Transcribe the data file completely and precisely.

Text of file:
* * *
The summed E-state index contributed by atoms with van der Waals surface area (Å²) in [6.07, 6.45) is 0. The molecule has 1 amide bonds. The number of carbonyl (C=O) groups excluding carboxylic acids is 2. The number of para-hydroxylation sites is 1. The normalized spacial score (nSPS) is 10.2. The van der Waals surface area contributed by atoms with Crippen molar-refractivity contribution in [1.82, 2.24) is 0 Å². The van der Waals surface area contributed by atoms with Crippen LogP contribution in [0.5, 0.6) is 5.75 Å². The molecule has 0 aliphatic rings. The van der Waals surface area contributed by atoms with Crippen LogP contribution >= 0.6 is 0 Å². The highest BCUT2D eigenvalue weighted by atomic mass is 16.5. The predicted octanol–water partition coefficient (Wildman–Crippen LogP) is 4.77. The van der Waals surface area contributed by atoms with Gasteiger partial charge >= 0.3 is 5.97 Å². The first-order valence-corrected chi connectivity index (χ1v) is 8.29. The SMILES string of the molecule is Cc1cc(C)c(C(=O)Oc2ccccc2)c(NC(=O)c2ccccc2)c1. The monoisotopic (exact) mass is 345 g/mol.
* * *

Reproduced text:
The summed E-state index contributed by atoms with van der Waals surface area (Å²) in [6.07, 6.45) is 0. The molecule has 1 amide bonds. The number of carbonyl (C=O) groups excluding carboxylic acids is 2. The number of para-hydroxylation sites is 1. The normalized spacial score (nSPS) is 10.2. The van der Waals surface area contributed by atoms with Crippen molar-refractivity contribution in [1.82, 2.24) is 0 Å². The van der Waals surface area contributed by atoms with Crippen LogP contribution in [0.5, 0.6) is 5.75 Å². The molecule has 0 aliphatic rings. The van der Waals surface area contributed by atoms with Crippen LogP contribution >= 0.6 is 0 Å². The highest BCUT2D eigenvalue weighted by atomic mass is 16.5. The predicted octanol–water partition coefficient (Wildman–Crippen LogP) is 4.77. The van der Waals surface area contributed by atoms with Gasteiger partial charge >= 0.3 is 5.97 Å². The first-order valence-corrected chi connectivity index (χ1v) is 8.29. The SMILES string of the molecule is Cc1cc(C)c(C(=O)Oc2ccccc2)c(NC(=O)c2ccccc2)c1. The monoisotopic (exact) mass is 345 g/mol.